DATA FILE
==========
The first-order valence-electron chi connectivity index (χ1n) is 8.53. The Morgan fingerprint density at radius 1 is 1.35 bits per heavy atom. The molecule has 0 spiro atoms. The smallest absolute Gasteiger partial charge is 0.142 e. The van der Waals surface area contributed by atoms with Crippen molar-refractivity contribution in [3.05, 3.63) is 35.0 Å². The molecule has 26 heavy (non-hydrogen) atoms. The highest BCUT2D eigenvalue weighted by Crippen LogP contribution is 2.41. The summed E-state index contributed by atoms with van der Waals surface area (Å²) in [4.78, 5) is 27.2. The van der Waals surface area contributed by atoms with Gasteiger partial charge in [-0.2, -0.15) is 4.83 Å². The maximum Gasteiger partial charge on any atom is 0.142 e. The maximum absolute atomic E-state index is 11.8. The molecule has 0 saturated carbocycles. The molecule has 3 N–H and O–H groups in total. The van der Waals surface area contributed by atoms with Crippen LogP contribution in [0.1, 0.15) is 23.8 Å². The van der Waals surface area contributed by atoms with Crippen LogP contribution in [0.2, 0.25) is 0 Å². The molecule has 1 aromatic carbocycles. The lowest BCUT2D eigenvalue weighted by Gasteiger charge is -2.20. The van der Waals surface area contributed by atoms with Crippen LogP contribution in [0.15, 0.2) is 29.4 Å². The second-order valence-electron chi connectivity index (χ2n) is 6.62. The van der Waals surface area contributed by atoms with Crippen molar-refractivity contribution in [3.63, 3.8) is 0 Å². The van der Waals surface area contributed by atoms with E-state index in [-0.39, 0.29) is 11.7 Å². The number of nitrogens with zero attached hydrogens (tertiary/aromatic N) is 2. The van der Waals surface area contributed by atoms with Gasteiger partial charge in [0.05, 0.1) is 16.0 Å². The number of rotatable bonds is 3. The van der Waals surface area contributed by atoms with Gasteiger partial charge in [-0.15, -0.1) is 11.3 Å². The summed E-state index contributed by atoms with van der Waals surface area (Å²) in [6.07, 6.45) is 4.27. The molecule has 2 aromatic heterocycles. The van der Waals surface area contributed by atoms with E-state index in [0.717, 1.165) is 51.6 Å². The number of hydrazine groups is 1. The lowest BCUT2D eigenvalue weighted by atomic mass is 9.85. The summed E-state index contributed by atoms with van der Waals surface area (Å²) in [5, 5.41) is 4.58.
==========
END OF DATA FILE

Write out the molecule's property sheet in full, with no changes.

The first-order valence-electron chi connectivity index (χ1n) is 8.53. The Morgan fingerprint density at radius 1 is 1.35 bits per heavy atom. The molecule has 0 spiro atoms. The smallest absolute Gasteiger partial charge is 0.142 e. The van der Waals surface area contributed by atoms with Crippen molar-refractivity contribution in [3.05, 3.63) is 35.0 Å². The molecule has 26 heavy (non-hydrogen) atoms. The highest BCUT2D eigenvalue weighted by Crippen LogP contribution is 2.41. The summed E-state index contributed by atoms with van der Waals surface area (Å²) in [4.78, 5) is 27.2. The van der Waals surface area contributed by atoms with Gasteiger partial charge in [-0.2, -0.15) is 4.83 Å². The maximum Gasteiger partial charge on any atom is 0.142 e. The maximum absolute atomic E-state index is 11.8. The molecule has 0 saturated carbocycles. The molecule has 3 N–H and O–H groups in total. The van der Waals surface area contributed by atoms with Crippen LogP contribution in [0.1, 0.15) is 23.8 Å². The van der Waals surface area contributed by atoms with Crippen LogP contribution in [0.2, 0.25) is 0 Å². The molecule has 1 aromatic carbocycles. The lowest BCUT2D eigenvalue weighted by Gasteiger charge is -2.20. The van der Waals surface area contributed by atoms with Crippen LogP contribution in [0.15, 0.2) is 29.4 Å². The second-order valence-electron chi connectivity index (χ2n) is 6.62. The van der Waals surface area contributed by atoms with Crippen molar-refractivity contribution in [3.63, 3.8) is 0 Å². The van der Waals surface area contributed by atoms with E-state index in [-0.39, 0.29) is 11.7 Å². The number of nitrogens with zero attached hydrogens (tertiary/aromatic N) is 2. The van der Waals surface area contributed by atoms with Gasteiger partial charge in [0.05, 0.1) is 16.0 Å². The number of rotatable bonds is 3. The van der Waals surface area contributed by atoms with Gasteiger partial charge in [-0.15, -0.1) is 11.3 Å². The summed E-state index contributed by atoms with van der Waals surface area (Å²) in [6.07, 6.45) is 4.27. The molecule has 2 aromatic heterocycles. The van der Waals surface area contributed by atoms with E-state index in [0.717, 1.165) is 51.6 Å². The number of hydrazine groups is 1. The lowest BCUT2D eigenvalue weighted by atomic mass is 9.85. The summed E-state index contributed by atoms with van der Waals surface area (Å²) in [5, 5.41) is 4.58.